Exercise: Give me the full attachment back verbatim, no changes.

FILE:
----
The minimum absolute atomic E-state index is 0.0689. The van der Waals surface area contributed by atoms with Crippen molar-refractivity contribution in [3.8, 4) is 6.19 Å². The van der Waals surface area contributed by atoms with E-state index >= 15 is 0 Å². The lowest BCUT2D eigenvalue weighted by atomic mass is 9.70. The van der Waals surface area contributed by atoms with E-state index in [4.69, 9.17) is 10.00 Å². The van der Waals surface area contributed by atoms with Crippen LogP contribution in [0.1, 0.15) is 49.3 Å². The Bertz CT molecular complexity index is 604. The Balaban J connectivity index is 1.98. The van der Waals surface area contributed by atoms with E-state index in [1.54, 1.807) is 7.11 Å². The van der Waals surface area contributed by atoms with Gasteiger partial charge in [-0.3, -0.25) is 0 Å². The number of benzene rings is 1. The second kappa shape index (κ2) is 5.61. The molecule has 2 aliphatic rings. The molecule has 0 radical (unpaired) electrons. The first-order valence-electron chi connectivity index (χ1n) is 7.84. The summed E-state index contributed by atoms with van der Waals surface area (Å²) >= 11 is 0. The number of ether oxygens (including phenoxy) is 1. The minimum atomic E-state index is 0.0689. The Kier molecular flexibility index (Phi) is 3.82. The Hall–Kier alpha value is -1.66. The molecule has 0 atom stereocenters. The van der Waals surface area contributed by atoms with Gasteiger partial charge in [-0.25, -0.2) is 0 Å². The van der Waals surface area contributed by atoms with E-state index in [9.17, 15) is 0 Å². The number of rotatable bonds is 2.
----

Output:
The minimum absolute atomic E-state index is 0.0689. The van der Waals surface area contributed by atoms with Crippen molar-refractivity contribution in [3.8, 4) is 6.19 Å². The van der Waals surface area contributed by atoms with E-state index >= 15 is 0 Å². The lowest BCUT2D eigenvalue weighted by atomic mass is 9.70. The van der Waals surface area contributed by atoms with E-state index in [4.69, 9.17) is 10.00 Å². The van der Waals surface area contributed by atoms with Crippen LogP contribution in [0.1, 0.15) is 49.3 Å². The Bertz CT molecular complexity index is 604. The Balaban J connectivity index is 1.98. The van der Waals surface area contributed by atoms with E-state index in [1.54, 1.807) is 7.11 Å². The van der Waals surface area contributed by atoms with Gasteiger partial charge in [-0.3, -0.25) is 0 Å². The number of benzene rings is 1. The second kappa shape index (κ2) is 5.61. The molecule has 2 aliphatic rings. The molecule has 0 radical (unpaired) electrons. The first-order valence-electron chi connectivity index (χ1n) is 7.84. The summed E-state index contributed by atoms with van der Waals surface area (Å²) >= 11 is 0. The number of ether oxygens (including phenoxy) is 1. The minimum atomic E-state index is 0.0689. The Kier molecular flexibility index (Phi) is 3.82. The Hall–Kier alpha value is -1.66. The molecule has 0 atom stereocenters. The van der Waals surface area contributed by atoms with Gasteiger partial charge in [-0.25, -0.2) is 0 Å². The van der Waals surface area contributed by atoms with E-state index in [9.17, 15) is 0 Å². The number of rotatable bonds is 2.